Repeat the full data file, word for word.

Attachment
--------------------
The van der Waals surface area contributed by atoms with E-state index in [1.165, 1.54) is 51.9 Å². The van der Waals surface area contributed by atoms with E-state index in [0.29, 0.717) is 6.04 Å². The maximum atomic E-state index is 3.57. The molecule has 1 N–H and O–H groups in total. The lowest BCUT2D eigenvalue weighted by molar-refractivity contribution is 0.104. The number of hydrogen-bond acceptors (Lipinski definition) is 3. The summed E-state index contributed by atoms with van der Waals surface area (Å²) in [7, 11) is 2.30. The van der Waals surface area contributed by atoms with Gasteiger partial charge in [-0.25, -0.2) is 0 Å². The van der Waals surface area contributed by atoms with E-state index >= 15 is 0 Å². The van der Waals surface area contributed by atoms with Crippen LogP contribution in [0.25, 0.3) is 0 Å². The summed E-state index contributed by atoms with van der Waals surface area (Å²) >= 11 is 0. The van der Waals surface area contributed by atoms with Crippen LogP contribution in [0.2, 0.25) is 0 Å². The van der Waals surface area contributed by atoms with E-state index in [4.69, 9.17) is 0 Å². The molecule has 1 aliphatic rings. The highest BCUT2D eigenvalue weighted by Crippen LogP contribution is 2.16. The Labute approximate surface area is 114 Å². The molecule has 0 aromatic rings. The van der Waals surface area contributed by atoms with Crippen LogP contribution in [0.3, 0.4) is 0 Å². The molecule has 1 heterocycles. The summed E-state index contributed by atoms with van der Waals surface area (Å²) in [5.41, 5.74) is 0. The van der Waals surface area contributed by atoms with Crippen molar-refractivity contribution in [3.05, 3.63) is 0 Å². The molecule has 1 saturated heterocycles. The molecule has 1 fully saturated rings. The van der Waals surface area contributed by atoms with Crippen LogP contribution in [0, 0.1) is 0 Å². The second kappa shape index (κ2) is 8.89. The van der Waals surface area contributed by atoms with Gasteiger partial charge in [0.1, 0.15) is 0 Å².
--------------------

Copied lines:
The van der Waals surface area contributed by atoms with E-state index in [1.165, 1.54) is 51.9 Å². The van der Waals surface area contributed by atoms with E-state index in [0.29, 0.717) is 6.04 Å². The maximum atomic E-state index is 3.57. The molecule has 1 N–H and O–H groups in total. The lowest BCUT2D eigenvalue weighted by molar-refractivity contribution is 0.104. The number of hydrogen-bond acceptors (Lipinski definition) is 3. The summed E-state index contributed by atoms with van der Waals surface area (Å²) in [7, 11) is 2.30. The van der Waals surface area contributed by atoms with Gasteiger partial charge in [-0.25, -0.2) is 0 Å². The van der Waals surface area contributed by atoms with E-state index >= 15 is 0 Å². The van der Waals surface area contributed by atoms with Crippen LogP contribution in [0.25, 0.3) is 0 Å². The summed E-state index contributed by atoms with van der Waals surface area (Å²) >= 11 is 0. The van der Waals surface area contributed by atoms with Crippen LogP contribution in [0.2, 0.25) is 0 Å². The van der Waals surface area contributed by atoms with E-state index in [4.69, 9.17) is 0 Å². The molecule has 1 aliphatic rings. The highest BCUT2D eigenvalue weighted by Crippen LogP contribution is 2.16. The Labute approximate surface area is 114 Å². The molecule has 0 aromatic rings. The van der Waals surface area contributed by atoms with Crippen LogP contribution in [0.3, 0.4) is 0 Å². The molecule has 1 heterocycles. The summed E-state index contributed by atoms with van der Waals surface area (Å²) in [5.41, 5.74) is 0. The van der Waals surface area contributed by atoms with Crippen molar-refractivity contribution in [3.05, 3.63) is 0 Å². The molecule has 1 saturated heterocycles. The molecule has 1 fully saturated rings. The van der Waals surface area contributed by atoms with Crippen LogP contribution in [0, 0.1) is 0 Å². The second kappa shape index (κ2) is 8.89. The van der Waals surface area contributed by atoms with Gasteiger partial charge in [0.1, 0.15) is 0 Å².